The Bua Thong Sticky Waterfalls – Motorbikes in Chiang Mai, Thailand


The Bua Thong Sticky Waterfalls rest in the hills a little over an hour’s drive outside of Chiang Mai.  This was our first motorbike adventure, and we were a little nervous about it.  There were three of us so Carrie rode with our friend Julie (who is experienced), and I drove myself.  I rented the motorbike for 180 baht from a place called Bamboo Rentals.  The gas was empty when I picked it up so they directed me towards a gas station down the road.  Luckily I had driven Julie’s bike around the lake the day before, so I survived my first leg on a read road without incident. Read more

Why Your Hostel Needs A Marketing Consultant


We are hostel marketing consultants and in our years of traveling we have stayed at a LOT of hostels.  The difference between a good hostel and a GREAT hostel is often so small that it’s hard to notice from an inside perspective.  We have worked with almost 50 different hostels and hotels on five different continents.  Our hostel marketing, consulting, writing, photos, and videos have helped many places jump the gap from failure to success.

Here are the 5 biggest reasons why you should hire a hostel marketing consultant:

1) A Different Perspective:  

When you are at your hostel day after day, you become blind to the real problems.  You also get attached to things that are maybe not the best ideas.  A hostel consultant can help you fix problems and think outside the box.

2) Knowing What Foreigners Want:

You know what the locals want; we know what the tourists want.  Travelers want clean, easy, safe, and fun!  Places and activities that might seem unexciting to locals might be exactly what travelers want!

3) English Promotions On Different Media Types:

Eye-catching social media posts are crucial to your success.  Nowadays, many travelers only use Instagram and Facebook to plan their trips.  Having a follower base and daily exciting posts are crucial to building your business.

Here are some examples of Instagram accounts from hostels we have worked with:

4) Keeping Up With The Times:

The hostel world is always changing.  When you are managing a hostel there is little time for exploring other countries, scoping out your competition, or keeping up with events and attractions around your area.  We love travel and the first thing we do when consulting with hostels is to get to know their area like a local, but seeing it though the eyes of a tourist.

5) Professional Photos, Highlights Videos, and Blogging

We specialize in making your hostel shine!  iPhones can take pictures, but having professionally edited photos from real cameras sets you above the competition.   Highlight videos let people feel like they are actually there from the comfort of their own home.  They show how fun, clean, and comfortable your hostel really is.  We want your hostel to be a tourist attraction in itself.  A website blog highlights attractions in your area which increases the traffic to your website and your hostel!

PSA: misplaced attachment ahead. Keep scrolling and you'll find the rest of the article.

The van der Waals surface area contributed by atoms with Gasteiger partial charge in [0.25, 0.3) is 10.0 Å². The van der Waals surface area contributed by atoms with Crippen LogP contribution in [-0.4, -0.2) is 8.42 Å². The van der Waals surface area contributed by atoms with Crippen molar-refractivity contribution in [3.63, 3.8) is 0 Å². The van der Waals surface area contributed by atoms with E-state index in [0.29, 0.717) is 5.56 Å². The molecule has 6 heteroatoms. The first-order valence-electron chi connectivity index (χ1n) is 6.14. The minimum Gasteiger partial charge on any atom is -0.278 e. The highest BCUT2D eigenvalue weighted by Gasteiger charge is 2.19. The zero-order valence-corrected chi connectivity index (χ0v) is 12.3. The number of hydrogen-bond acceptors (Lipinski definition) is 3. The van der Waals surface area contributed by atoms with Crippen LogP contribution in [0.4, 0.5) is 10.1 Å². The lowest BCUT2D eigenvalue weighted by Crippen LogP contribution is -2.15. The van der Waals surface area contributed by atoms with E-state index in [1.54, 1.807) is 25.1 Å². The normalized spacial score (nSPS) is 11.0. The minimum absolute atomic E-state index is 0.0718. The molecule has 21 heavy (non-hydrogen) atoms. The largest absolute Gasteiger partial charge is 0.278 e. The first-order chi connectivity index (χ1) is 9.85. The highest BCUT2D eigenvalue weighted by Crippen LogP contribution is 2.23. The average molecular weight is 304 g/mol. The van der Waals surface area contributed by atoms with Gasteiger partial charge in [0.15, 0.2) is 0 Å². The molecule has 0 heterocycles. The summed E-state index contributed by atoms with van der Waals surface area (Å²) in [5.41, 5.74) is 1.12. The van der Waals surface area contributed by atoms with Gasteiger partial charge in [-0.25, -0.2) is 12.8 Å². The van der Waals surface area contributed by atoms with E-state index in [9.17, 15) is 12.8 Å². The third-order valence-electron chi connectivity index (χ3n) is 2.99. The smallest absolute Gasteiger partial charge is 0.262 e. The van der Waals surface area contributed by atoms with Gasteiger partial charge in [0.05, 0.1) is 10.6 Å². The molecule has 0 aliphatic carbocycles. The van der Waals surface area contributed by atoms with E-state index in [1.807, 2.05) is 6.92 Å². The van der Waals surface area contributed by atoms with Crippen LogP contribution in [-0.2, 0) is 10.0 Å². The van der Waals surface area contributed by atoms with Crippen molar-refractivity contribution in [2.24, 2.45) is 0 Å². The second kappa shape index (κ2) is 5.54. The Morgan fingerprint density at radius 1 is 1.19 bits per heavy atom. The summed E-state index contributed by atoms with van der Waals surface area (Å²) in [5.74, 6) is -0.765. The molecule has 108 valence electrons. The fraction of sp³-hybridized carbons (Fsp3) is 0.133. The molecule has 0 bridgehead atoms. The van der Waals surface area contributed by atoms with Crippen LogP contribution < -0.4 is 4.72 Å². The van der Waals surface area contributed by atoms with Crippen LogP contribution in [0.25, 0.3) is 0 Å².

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The website blog for Yim Yam Hostel & Garden in Bangkok

How we can help:

Contact us at to discuss hostel marketing and consulting help for your business!


Click HERE for more ways to work with us!

We end where we began?

The beginning

Summing up La Aventura Project in one post has left us here staring at a blank page for weeks now.  The same questions run through our heads: “What did we do?” and, “What did we accomplish?”  The jump back into life in the USA was quick, and we were immediately left with little time outside of work, back to normal US life.  The world we came from was stuck in the backs of our minds, left to dwell in occasional yearnings and stories misunderstood by their listeners.  When I have a street food craving at 11pm there is no friendly woman selling tortillas across the street.  Saddening, but it’s also nice to have a kitchen.

Here is a quick list of answers to some of the more popular questions we have been getting from friends and family:
Yes, they did in fact have electricity in Latin America.
Yes, we got sick a few times from the food.  But it was all delicious and we don’t regret trying everything!
No, we did not notice any drug cartel activity.
No, we don’t plan on settling down now or buying a house or anything like that.

Trying to make a list of our accomplishments sounded corny but I did it anyways to brag a little bit:
Learned Spanish to an intermediate level in which we could have decent conversations.
Traveled to 10 countries without flying.
Got engaged!
Learned much more about Latin American history than we did at school, more than most North Americans know.
Hiked the Inca Trail.
Built our blog into a resource for other travelers.

Regrets:  I wish we could have done more volunteering, but maybe you could say that we were more like scouts, examining the playing field.  We did have two stays at WWOOF farms, one in Colombia and another in Ecuador.  It would be fun to check out some more WWOOF farms in Central America someday.

The travel at first was much easier than I expected.  The roads were paved and the buses as nice as the Megabus that we took in the United States.  But as we entered Bolivia our luck was about the change.  It was there that we experienced transportation strikes and washed out highways.  Bolivia was by far the most “out there” country we visited.